Graves Found Near Abandoned IDP Camps in Kachin State
By Nyein Nyein 17 January 2014
Six graves have been found near an abandoned camp for internally displaced persons in Kachin State following a raid by government troops on a nearby village three months ago.
The graves were discovered near the Nam Lim Pa IDP camp in Mansi Township by an ethnic Kachin relief group. Local civilians say the dead were killed by government troops.
“We learned the dead included people who were mentally disabled and were not aware of the need to flee, like the others,” said Mary Tawm, head of the Wunpawng Ninghtoi relief NGO.
IDPs fled from Nam Lim Pa camp in October after clashes between government troops and the Kachin Independence Army (KIA) broke out in nearby Mung Ding Pa village, south of the town of Bhamo. The government army moved four battalions into areas nearby, encouraging civilians in a number of villages and IDP camps to flee. Government troops withdrew from the Nam Lim Pa area on Dec. 28, but many IDPs are continuing to take shelter elsewhere, including at relief camps in Bhamo Township or at camps in rebel-controlled territory.
Nearly 2,000 people are now staying at three camps in KIA-controlled area and churches in Man Win Gyi, a government-controlled area. About 100 Kachin elders from Nam Lim Pa were unable to travel to these areas and remain near their abandoned camp.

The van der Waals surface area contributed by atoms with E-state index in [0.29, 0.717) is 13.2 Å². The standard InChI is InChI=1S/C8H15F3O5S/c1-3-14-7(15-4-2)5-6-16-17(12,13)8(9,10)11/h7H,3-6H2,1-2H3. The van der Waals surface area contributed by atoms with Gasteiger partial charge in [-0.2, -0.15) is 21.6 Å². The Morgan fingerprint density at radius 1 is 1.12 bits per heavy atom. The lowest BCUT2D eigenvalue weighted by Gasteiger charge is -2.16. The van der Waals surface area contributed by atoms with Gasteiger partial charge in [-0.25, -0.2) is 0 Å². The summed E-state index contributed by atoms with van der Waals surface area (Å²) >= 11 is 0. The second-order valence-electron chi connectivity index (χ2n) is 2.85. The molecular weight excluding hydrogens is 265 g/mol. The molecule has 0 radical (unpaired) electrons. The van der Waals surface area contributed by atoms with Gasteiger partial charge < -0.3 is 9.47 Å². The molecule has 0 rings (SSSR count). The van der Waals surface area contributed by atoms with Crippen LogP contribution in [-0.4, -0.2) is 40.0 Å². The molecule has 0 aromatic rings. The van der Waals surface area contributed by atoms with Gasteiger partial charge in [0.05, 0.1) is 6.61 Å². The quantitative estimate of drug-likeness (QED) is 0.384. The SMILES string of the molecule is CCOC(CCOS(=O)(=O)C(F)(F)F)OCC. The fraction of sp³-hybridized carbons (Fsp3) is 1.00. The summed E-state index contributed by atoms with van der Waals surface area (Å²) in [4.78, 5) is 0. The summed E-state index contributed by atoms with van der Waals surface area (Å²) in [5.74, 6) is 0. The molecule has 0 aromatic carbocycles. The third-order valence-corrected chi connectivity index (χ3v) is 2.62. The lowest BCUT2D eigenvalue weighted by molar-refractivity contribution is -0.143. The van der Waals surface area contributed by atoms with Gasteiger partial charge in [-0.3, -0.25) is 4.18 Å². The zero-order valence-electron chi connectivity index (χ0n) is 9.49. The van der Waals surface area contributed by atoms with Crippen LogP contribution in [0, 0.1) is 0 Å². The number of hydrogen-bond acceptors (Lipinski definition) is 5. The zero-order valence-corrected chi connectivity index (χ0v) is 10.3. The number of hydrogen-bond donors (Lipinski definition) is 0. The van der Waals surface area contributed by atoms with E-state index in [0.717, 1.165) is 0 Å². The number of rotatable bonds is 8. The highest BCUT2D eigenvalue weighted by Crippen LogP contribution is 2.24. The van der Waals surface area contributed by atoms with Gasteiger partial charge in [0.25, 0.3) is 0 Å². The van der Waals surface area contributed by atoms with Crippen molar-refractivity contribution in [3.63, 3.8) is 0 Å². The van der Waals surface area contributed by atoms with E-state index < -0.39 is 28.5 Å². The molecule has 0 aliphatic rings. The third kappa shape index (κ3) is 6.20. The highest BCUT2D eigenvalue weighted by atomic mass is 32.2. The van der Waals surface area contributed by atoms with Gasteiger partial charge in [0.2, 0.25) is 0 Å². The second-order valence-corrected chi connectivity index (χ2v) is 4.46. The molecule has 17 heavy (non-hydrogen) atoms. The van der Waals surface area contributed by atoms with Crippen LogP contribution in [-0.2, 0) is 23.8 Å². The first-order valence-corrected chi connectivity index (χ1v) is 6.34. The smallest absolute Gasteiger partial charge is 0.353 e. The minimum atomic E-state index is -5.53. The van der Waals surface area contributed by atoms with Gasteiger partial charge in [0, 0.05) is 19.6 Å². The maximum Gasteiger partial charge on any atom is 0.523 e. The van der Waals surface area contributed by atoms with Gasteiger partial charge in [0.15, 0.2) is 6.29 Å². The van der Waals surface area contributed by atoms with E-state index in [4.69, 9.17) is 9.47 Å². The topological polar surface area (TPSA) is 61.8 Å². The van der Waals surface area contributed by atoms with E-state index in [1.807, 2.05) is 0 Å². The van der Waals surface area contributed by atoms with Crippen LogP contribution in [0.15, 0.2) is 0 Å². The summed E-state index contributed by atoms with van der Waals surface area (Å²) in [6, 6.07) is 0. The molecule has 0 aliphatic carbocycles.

“We went to meet the elders,” said Mary Tawm, adding that many of them were disabled or physically incapable of making a long journey.
She said the elders believed the six graves were the result of killings by government troops. She said a home in Nam Lim Pa was burned down by artillery shelling, while boarding homes for IDP children were destroyed by government troops.
In Mung Ding Pa, tensions remain high after government troops and the KIA exchanged gunfire on Jan. 6.
Naw Din, head of the Karuna Myanmar Social Services relief team in Bhamo, which helps support some 50,000 IDPs, said the situation was not yet safe enough for IDPs to return.
“There is no security for them in the villages,” he told The Irrawaddy. “The safe return of the IDPs is totally dependent on the peace talks. …There are concerns about landmines in the villages where the armed groups were deployed.”
IDPs are reportedly taking shelter in emergency tents despite the cold winter weather.
“It is not very bad in camps in the towns such as in Bhamo, Mansi and Moemauk in the government-controlled areas, where around 50,000 IDPs are taking shelters” said Naw Din. “But those IDPs camps along the Sino-Chinese borders, in the KIO-controlled areas, may need more help as this winter is colder than previous ones.”
Mary Tawm said her group was working to construct more latrines, bathing spaces and water tanks for IDPs, who currently lack sufficient access to these services due to overcrowding.
Basic items such as firewood, clothing, medicine and shelters are urgently needed, she said, as well as psychosocial support, education for students, and opportunities for income generation.
The government army and the KIA have been fighting since a ceasefire broke down in 2011. Both sides have met for peace talks this year and have pledged to de-escalate hostilities.